No tinfoil hat necessary, this one's for real. Last time I looked this up I ran across a technician that works at one of those in R&D telling how every one of their color copiers has a dedicated board inline in the image processing chain whose only job is to "insert" the serial number into the image stream before it goes to the imager.

Re:i thought scanners won't scan money? (1)

meerling (1487879) | more than 2 years ago | (#39367189)

You'd be amazed how often people have gotten away with passing off photocopied notes on regular paper.
Make it something less than $20, fold, spindle, and mutilate until it looks like a properly stressed/aged bill, and most cashiers will take it even if it has a picture of "Bozo the Clown", and says "Trust in the Force".
Really. I've even seen someone give them a Twee Dollar Bill. (Yes, I said TWEE) Most of the time they take it as a $3, something that's never been in circulation in this country. Of course, she's just playing jokes and gives them real money back as she tells them she wants her Twee Dollar Bill back. Some of them think it's funny, the rest are either embarrassed or confused.

Now mindwhip is talking about a good counterfeit, I'm just talking about what most cashiers will accept out of apathy/stupidity/ignorance/whatever.

Re:i thought scanners won't scan money? (3, Funny)

neokushan (932374) | more than 2 years ago | (#39366977)

Yeah I tried that once, it said something had performed an illegal operation and my whole PC shut down!

Hm... (0)

imagined.by (2589739) | more than 2 years ago | (#39366519)

I thought most scanners refused to scan currency?

Too bad they're trying to make scanning $ illegal (3, Informative)

SirGeek (120712) | more than 2 years ago | (#39366525)

Haven't they found proprietary code/hardware in scanners that obscures images of money ?

I would think that a "law abiding" group like the MPAA/RIAA would report people to the Treasury department for counterfeiting .

Re:Too bad they're trying to make scanning $ illeg (1)

g0bshiTe (596213) | more than 2 years ago | (#39366689)

That assumes someone is dumb enough to do it and send their address on the envelope. I often send stuff that I want to get to a destination with the same return address as the sending address.

Re:Too bad they're trying to make scanning $ illeg (1)

Anonymous Coward | more than 2 years ago | (#39366779)

If they claim an mp3 is as valuable as the original then a fuzzy image of money should be the same. I just consider them both a lossy compression.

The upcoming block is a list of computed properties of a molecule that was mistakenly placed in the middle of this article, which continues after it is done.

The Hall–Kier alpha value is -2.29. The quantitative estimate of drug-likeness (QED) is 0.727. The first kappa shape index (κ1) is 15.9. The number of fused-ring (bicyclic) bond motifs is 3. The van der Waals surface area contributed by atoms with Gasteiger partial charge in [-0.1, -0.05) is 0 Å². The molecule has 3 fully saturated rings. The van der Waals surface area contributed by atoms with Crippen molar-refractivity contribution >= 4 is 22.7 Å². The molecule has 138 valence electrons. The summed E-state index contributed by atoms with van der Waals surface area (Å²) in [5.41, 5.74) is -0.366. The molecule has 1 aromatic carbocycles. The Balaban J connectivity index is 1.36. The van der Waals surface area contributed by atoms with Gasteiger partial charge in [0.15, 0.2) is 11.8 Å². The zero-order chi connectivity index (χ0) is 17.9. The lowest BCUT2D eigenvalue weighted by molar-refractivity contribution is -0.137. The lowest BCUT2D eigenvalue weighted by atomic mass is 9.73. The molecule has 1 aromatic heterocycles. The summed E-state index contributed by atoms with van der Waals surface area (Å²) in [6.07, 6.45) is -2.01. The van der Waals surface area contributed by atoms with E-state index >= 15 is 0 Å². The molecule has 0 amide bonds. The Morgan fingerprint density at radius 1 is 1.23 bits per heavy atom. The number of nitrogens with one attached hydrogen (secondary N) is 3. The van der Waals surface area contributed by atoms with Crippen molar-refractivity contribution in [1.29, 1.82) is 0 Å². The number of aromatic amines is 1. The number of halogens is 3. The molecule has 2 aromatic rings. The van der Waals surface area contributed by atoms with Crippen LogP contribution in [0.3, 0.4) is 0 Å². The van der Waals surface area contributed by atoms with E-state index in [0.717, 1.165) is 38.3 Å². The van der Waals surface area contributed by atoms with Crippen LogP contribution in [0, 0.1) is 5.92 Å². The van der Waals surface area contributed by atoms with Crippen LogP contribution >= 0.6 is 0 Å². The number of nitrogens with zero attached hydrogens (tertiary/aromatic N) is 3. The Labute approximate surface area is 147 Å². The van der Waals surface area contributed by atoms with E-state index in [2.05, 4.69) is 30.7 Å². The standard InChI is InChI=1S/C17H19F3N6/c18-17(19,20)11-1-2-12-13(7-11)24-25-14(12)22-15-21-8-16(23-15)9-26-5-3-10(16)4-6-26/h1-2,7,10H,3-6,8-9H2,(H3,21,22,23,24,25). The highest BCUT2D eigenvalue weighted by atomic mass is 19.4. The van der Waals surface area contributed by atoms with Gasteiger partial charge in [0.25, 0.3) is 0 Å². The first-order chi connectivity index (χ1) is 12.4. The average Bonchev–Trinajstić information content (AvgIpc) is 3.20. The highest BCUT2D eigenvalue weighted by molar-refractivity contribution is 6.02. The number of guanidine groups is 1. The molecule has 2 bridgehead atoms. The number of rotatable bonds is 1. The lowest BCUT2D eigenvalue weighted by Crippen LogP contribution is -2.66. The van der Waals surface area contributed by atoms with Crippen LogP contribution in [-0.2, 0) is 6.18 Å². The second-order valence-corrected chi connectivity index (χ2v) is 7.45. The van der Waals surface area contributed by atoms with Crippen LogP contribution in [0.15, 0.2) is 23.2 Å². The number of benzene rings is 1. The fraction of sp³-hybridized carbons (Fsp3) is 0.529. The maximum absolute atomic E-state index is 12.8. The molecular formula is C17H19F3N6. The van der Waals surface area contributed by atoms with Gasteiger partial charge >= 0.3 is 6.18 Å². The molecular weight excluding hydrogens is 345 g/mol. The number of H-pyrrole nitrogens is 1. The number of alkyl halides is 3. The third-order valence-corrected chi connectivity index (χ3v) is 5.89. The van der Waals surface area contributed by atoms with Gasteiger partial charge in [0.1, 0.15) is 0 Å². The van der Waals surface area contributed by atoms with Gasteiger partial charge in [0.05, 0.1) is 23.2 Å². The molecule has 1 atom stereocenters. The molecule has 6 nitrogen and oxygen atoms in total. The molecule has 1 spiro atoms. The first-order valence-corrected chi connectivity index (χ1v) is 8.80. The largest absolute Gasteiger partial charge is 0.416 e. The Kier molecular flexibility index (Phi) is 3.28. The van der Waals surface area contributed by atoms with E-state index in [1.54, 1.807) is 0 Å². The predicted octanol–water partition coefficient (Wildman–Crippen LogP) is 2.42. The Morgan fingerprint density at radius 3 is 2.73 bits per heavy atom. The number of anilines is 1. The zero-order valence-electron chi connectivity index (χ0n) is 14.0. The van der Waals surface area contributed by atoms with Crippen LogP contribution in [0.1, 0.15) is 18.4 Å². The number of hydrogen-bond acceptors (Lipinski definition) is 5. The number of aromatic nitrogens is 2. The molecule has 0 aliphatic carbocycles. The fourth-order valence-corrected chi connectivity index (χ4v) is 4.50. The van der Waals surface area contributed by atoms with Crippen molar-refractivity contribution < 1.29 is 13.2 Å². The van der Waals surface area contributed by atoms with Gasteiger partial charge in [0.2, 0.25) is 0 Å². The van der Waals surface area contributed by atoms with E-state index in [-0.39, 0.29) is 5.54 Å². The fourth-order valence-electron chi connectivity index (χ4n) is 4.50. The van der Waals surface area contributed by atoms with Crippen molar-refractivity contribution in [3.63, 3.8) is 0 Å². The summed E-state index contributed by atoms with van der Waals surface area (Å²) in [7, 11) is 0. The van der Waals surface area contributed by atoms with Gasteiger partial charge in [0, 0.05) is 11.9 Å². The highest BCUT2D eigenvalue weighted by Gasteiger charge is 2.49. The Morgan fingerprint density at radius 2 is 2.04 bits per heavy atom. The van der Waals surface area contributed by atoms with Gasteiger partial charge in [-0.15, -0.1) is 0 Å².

Re:Too bad they're trying to make scanning $ illeg (0)

Anonymous Coward | more than 2 years ago | (#39367005)

Take a picture, surely?

Isn't that technically illegal? (1)

Anonymous Coward | more than 2 years ago | (#39366527)

Even if you're just screwing around? I thought all scanned money had to have the huge NOT LEGAL TENDER shit on it, otherwise you were breaking the law...

Re:Isn't that technically illegal? (1)

Beorytis (1014777) | more than 2 years ago | (#39366569)

I think you can also enlarge or reduce it significantly to make it obviously fake.

Re:Isn't that technically illegal? (1)

meerling (1487879) | more than 2 years ago | (#39367209)

They always claim they want the BIG MONEY... Let's make it literal !

Valuable Images (5, Funny)

gknoy (899301) | more than 2 years ago | (#39366539)

Could I send them a drawing of a spider instead?

Re:Valuable Images (1)

Lunaritian (2018246) | more than 2 years ago | (#39366767)

Sadly I don't think spiders are valuable enough. But maybe a cow or something? One with just three udders of course, so they can't beat you in digital milk business.

Re:Valuable Images (2)

Crasoose (1621969) | more than 2 years ago | (#39366845)

Make sure you include all 8 legs, they are really greedy.

Re:Valuable Images (2)

rwv (1636355) | more than 2 years ago | (#39367023)

Don't count on getting it back though, if they don't accept it as payment, if what you send is attached an an e-mail. Unlike payment officers at utility companies, the RIAA knows that sending attachments is piracy and *they* only commit piracy when it benefits them.

Re:Valuable Images (1)

Fujisawa Sensei (207127) | more than 2 years ago | (#39367015)

A drawing of a spider from me will cost more than one of their shitty movies. Because I get to set the value for it, not there. Also just like their shitty movies.

Re:Valuable Images (1)

meerling (1487879) | more than 2 years ago | (#39367239)

Then they'll sic the FBI on you for Terrorism, you know how afraid some people are of spider pictures.

Banks do this, sort of. (2)

na1led (1030470) | more than 2 years ago | (#39366555)

When you deposit money in a bank, it's put into digital space. So what's the difference?

Re:Banks do this, sort of. (0)

Anonymous Coward | more than 2 years ago | (#39366619)

It's not copied, so much as moved. Sure, technically, moving digital matter does copy it first, but the original is being deleted immediately after the move (which, technically, would also be legal for media as well, much like the selling of used cd's/dvd's).